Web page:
modernizations, which we have designated high risk,
                            illustrate the vital importance of meeting these
                            challenges. Their ultimate success is key to the
                            government’s future ability to deliver critical
                            services—safe and efficient air travel, modern tax
                            processing and customer service operations, and
                            improved weather forecasting—as well as improving
                            systems that support national defense operations.

                            Page 19             GAO/OCG-99-ES An Executive Summary
                            Improving the Use of Information
                            Technology to Achieve Results

Air Traffic Control Modernization
  • FAA's $42 billion air traffic control modernization program has experienced cost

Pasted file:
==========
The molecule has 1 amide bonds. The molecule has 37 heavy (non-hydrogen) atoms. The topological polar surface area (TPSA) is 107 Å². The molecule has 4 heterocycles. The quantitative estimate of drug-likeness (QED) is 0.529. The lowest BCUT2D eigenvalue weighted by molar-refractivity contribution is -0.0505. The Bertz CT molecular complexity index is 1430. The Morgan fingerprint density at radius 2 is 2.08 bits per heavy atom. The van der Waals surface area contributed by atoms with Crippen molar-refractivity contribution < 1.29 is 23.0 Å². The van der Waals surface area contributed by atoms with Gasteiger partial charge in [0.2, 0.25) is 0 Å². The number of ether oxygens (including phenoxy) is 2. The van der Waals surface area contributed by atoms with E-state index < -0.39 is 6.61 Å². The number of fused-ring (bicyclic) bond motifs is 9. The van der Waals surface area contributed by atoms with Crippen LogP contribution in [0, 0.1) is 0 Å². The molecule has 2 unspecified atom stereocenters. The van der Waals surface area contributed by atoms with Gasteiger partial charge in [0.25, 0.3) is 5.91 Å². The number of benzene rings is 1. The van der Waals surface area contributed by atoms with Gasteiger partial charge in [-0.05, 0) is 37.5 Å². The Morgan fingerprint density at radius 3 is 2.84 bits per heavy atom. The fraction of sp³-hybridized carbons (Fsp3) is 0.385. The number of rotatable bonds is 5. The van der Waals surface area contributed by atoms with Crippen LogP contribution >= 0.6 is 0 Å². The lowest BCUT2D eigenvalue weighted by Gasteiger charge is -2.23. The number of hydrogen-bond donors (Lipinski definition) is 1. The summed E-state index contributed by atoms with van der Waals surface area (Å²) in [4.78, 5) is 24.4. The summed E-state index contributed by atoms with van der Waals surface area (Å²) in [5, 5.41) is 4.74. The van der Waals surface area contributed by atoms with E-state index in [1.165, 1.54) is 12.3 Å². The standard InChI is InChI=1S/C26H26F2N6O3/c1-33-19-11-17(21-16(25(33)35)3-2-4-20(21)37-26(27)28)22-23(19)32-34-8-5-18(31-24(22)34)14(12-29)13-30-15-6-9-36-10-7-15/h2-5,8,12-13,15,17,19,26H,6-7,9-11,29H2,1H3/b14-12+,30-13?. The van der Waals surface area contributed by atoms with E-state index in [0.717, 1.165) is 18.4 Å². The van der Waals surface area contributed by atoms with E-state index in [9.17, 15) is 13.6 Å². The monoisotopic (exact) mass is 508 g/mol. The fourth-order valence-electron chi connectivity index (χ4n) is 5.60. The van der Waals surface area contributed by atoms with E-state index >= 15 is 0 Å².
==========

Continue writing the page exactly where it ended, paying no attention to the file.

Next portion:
overruns, schedule delays, and performance shortfalls. In response to our
    recommendations, FAA has initiated efforts to improve software acquisition
    practices, complete an architecture, and place a Chief Information Officer with
    sufficient authority. However, FAA's reforms are not yet complete and several
    major projects continue to face challenges and risks. (GAO/OCG-99-13)

Tax Systems Modernization
 • The IRS has spent over $3 billion attempting to modernize its outdated, paper-
    intensive approach to tax return processing. We identified serious weaknesses,
    including the need for IRS to institute better practices for making investment
    decisions and using sound system development methods. IRS is working to
    implement our recommendations to build the necessary capability before it begins